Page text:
Shin splints is when you have pain in the front of your lower leg. The pain of shin splints is from the swelling of the muscles, tendons, and bone tissue around your shin.
Know that shin splints are a common problem for runners, gymnasts, dancers, and military recruits.
Learn what you can do to heal from shin splints and prevent them from getting worse. Know that untreated shin splits can turn into stress fractures that will keep you from activities even longer.
Shin splints is an exercise problem. You get shin splints from overloading your shin bone.
Shin splints happen from overuse with too much activity or a change in training. Usually the activity is high impact and repetitive exercise of your lower legs. This is why runners, dancers, and gymnasts often get shin splints. Common activities that cause shin splints are:
Running, especially on hills. If you are a new runner, you are at greater risk for shin splints.
Upping your number of days of training
Increasing the amount of time in training, or going a longer distance
Doing exercise that has frequent stops and starts, such as dancing, basketball, or military training
You are more at risk for shin splints if you:
Have flat feet or a very rigid foot arches
Work out on hard surfaces, such as running on the street or playing basketball or tennis on a hard court
Don’t wear the proper shoes
Wear worn out shoes. Running shoes lose over half of their shock absorbing ability after 250 miles of use.
Usually pain in both legs
Sharp or dull, aching pain in the front of your shin
Pain when you push on your shins
Pain that gets worse during and after exercise
Pain that gets better with rest
If you have severe shin splints, your legs may hurt even when you are not walking.
Decrease Your Activity
Expect that you need at least 2 to 4 weeks of rest from your sport or exercise.
Avoid repetitive exercise of your lower leg for 1 to 2 weeks. Keep your activity to just the walking that you do during your regular day.
Try other low impact activities as long as you don’t have pain, such as swimming or biking.
After 2 to 4 weeks, if the pain is gone, you can start your usual activities. Increase your activity level slowly. If the pain returns, stop exercising right away.
Know that shin splints can take 3 to 6 months to heal. Do not rush back into your sport or exercise. You could injure yourself again.
Reduce Your Pain and Swelling
Ice your shins. Ice several times a day for 3 days or until pain is gone.
Do stretching exercises.
Take ibuprofen, naproxen, or aspirin to decrease swelling and to help with pain. Know these medicines have side effects and can cause ulcers and bleeding. Talk to your doctor about how much you can take.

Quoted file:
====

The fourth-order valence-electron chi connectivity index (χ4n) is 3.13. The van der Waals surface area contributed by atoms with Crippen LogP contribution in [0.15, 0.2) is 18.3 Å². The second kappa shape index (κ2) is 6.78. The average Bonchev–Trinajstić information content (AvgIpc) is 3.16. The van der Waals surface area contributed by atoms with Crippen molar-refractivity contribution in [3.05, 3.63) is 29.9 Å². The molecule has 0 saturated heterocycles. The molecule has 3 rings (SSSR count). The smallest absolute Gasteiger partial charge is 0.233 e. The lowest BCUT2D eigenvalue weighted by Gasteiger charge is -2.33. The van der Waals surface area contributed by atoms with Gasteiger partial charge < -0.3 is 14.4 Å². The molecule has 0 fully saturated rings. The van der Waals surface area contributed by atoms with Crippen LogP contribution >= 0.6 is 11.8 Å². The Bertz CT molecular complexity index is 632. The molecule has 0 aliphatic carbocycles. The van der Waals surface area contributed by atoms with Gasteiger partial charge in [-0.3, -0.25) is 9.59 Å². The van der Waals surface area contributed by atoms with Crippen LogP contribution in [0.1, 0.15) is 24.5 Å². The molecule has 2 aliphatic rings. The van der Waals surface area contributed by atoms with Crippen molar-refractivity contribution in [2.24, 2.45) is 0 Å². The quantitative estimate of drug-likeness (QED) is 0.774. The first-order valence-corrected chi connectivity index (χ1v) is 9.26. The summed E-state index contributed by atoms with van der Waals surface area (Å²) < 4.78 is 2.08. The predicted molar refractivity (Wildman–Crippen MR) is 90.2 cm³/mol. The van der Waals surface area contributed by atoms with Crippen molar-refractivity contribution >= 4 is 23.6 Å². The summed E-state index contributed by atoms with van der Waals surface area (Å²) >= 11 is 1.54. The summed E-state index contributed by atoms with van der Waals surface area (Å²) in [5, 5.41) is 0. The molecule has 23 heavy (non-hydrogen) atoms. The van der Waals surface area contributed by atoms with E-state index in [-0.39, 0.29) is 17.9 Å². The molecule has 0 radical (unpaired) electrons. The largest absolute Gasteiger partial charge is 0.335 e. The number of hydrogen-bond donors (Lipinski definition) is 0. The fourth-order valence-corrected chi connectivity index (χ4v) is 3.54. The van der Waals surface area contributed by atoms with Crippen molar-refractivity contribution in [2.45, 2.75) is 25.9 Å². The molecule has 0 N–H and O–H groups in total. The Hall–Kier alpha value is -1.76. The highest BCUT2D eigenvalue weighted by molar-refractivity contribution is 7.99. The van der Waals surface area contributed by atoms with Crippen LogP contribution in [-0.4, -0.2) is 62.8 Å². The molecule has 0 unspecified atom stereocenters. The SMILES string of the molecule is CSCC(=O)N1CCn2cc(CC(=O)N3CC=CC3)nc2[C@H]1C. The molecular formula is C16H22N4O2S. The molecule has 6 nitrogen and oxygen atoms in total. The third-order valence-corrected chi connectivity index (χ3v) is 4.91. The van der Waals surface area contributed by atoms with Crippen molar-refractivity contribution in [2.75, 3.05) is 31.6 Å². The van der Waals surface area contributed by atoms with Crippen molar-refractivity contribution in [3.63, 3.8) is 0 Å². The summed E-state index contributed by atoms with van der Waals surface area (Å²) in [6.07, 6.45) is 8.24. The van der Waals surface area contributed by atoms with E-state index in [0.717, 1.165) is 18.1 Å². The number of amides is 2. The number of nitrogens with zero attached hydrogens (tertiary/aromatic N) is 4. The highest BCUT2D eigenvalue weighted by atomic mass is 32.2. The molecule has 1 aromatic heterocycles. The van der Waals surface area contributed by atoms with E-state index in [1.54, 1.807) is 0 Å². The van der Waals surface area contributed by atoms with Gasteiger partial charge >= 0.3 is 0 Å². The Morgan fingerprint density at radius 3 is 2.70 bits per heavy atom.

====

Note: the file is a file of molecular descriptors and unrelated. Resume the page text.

Use arch supports. Talk with your doctor and physical therapist about wearing the proper shoes, and about special shock-absorbing insoles or orthotics to wear inside your shoes.
Work with a physical therapist. They can use therapies that may help with the pain. They can teach you exercises to strengthen your leg muscles.
Prevent Shin Splints When Exercise Again
Be pain-free for at least 2 weeks before returning to your exercise routine.
Do not overdo your exercise routine. Do not return to your previous level of intensity. Go slower, for a shorter time. Increase your training slowly.
Warm up and stretch before and after exercise.
Ice your shins after exercise to decrease swelling.
Avoid hard surfaces.
Wear proper shoes with good support and padding.
Cross train: add in low impact exercise such as swimming or biking.
When to Call the Doctor
Shin splints are usually not serious. Call your health care provider if:
You have pain even with rest, icing, and pain relievers after several weeks
You are not sure whether your pain is caused by shin splints
Swelling in your lower legs is getting worse
Your shin is red and feels hot to the touch
Your doctor may take an x-ray to make sure you don’t have a stress fracture. They also will check to make sure you don’t have another shin problem, such as tendonitis or compartment syndrome.
Carr K, Sevetson E, Aukerman D. Clinical inquiries. How can you help athletes prevent and treat shin splints? J Fam Pract. 2008;57:406-408.
Bederka B, Amendola A. Leg pain and exertional compartment syndromes. In: DeLee JC, Drez D, Jr., Miller MD, eds. DeLee and Drez's Orthopaedic Sports Medicine. 3rd ed. Philadelphia, Pa. Saunders Elsevier;2009:chap 24.
C. Benjamin Ma, MD, Assistant Professor, Chief, Sports Medicine and Shoulder Service, UCSF Department of Orthopaedic Surgery. Also reviewed by A.D.A.M. Health Solutions, Ebix, Inc., Editorial Team: David Zieve, MD, MHA, David R. Eltz, Stephanie Slon, and Nissi Wang.